Smith (1980) says that arms were granted by royal warrant on 16 August 1939. Its Latin motto [Statio haud malefida carinis] means "An anchorage by no means unsafe for ships'. The roses and fleur-de-lis of the arms are for the British and French rule the island has known, the bamboo suggesting its vegetation.
Ivan Sache, 31 January 2000

The new badge approved 26th October 1937. St Lucia had paid 50 Pounds for a badge and new seal design by the College of Arms .
David Prothero, 23 September 2000

The badge was replaced in 1937.  The amendment to the Admiralty Flag Book shows the new badge drawn on a white circle with the notes; "On Union Flag as shown with garland for Administrator." "On Blue Ensign with no white circle." (CO 323/1468/7).
The seal was replaced in 1937 as was usual at the beginning of a new reign.  It was hoped that an emblem could be designed that would be not only the distinctive local element of the seal, but also a general purpose badge and a flag badge, and that it would be ready in time for the Coronation.  However there were delays caused by the inability of the Colonial Office and the Royal Mint Advisory Committee to agree on the design.
One consequence was that the flag badge was approved by George VI on 26 Oct 1937, but the arms were not granted until 16 Aug 1939. "Sable, two sugar canes one in pale surmounted by another in fess between in the first and fourth quarters a rose and in the second and third quarters a fleur de lis all Or."  (MINT 24/216)
Notice, "sugar canes", not "bamboo", as written in Smith's "Flags and Arms" 1980.
The design was by Edward Kruger-Gray, based on a draft submitted by the Administrator.  Gray's first design had an English lion, passant guardant in the 1st and 4th quarters.  This was rejected as being unbalanced, and his second design the lions were replaced by leopard heads.  This in turn was rejected, because the leopard had no significance in St Lucia.  The rose was considered to be more familiar, and to have the advantage, for locally produced badges, of being easier to draw. The black background is surprising.  It represented the period when Castries on St Lucia was an important coal-bunkering port. According to the Administrator, "it was the largest in the Western Atlantic, and possibly, excluding Europe, in the whole world."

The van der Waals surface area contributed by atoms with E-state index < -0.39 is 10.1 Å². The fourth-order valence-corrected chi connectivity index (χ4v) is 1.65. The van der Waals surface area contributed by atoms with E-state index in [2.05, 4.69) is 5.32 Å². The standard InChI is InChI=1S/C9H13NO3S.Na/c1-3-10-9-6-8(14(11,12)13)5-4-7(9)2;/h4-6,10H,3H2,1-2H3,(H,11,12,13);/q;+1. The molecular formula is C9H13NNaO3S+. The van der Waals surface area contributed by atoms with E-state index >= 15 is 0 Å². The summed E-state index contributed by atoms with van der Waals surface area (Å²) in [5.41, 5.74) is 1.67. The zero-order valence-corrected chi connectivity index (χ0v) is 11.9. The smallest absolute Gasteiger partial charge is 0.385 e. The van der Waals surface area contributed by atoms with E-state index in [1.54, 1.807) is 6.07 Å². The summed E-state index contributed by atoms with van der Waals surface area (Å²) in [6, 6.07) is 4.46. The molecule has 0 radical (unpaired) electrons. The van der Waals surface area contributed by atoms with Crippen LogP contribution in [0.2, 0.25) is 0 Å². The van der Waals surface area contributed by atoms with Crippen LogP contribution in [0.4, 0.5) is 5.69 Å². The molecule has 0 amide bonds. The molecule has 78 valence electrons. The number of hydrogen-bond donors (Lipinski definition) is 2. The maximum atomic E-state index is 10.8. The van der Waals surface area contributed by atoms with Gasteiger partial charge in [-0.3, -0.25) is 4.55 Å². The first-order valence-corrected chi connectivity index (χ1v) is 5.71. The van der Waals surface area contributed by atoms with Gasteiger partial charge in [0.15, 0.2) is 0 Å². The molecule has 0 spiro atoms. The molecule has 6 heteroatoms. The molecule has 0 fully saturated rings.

The St Lucia "black shield" badge should not have been set on a white disc on the Blue Ensign at any time.
David Prothero, 5 October 2000 and 30 September 2002

Administrator/Governor's Flag

Administrator (?) (doubtful flag, pre-1937)
by Jaume Ollé, 18 October 2002

Administrator (from 1937)
by Martin Grieve, 28 September 2002

The governor's flag is (was?) blue with a golden crown with a lion on it, and under it is a golden ribbon with black text 'SAINT LUCIA', proportions 1:2.
Željko Heimer, 18 March 1997

Until 1960, there was no Governor of St.Lucia as such. The island was part of the non-federal colony of the Windward Islands and the relevant flag was that of the Governor of the Windward Islands. His flag was the usual Union Flag defaced with a white disc surrounded by a garland of green laurel leaves; badge of the Windward Islands on the white disc.
Between 1960 and 1967 it is not known to 'Colours of the Fleet' from which I've taken this information.
Between 1967 and 1979 the 1939 badge of St.Lucia was applied to the standard defaced Union Flag.
1979: presumably, this was when the blue flag with the lion and crown was introduced.
David Prothero, 20 March 1997

Three general principles.
1.  Administrators were not entitled to a flag.
2.  In the Windward Islands the Governor, sometime called Governor-in-Chief, but not Governor-General,was entitled to a Union Jack defaced with the Windward Island badge.
3.  The badge of each individual island could be used on a Blue Ensign, but not on a Union Jack.

However, when the "black shield" badge replaced the pictorial badge in 1937 it was mistakenly thought that the new badge could be used to deface a Union Jack for the Administrator.  The error was not noticed until 1940. In 1960 the post of Governor of the Windward Islands was abolished. In 1967 St Lucia became and Associated State and the Administrator became a Governor.
The flag above:
1937 - 1940:  Used officially by mistake.
1960 - 1967: Uncertain whether it was used.
1967 - 1979: Used officially until independence.
David Prothero, 30 September 2002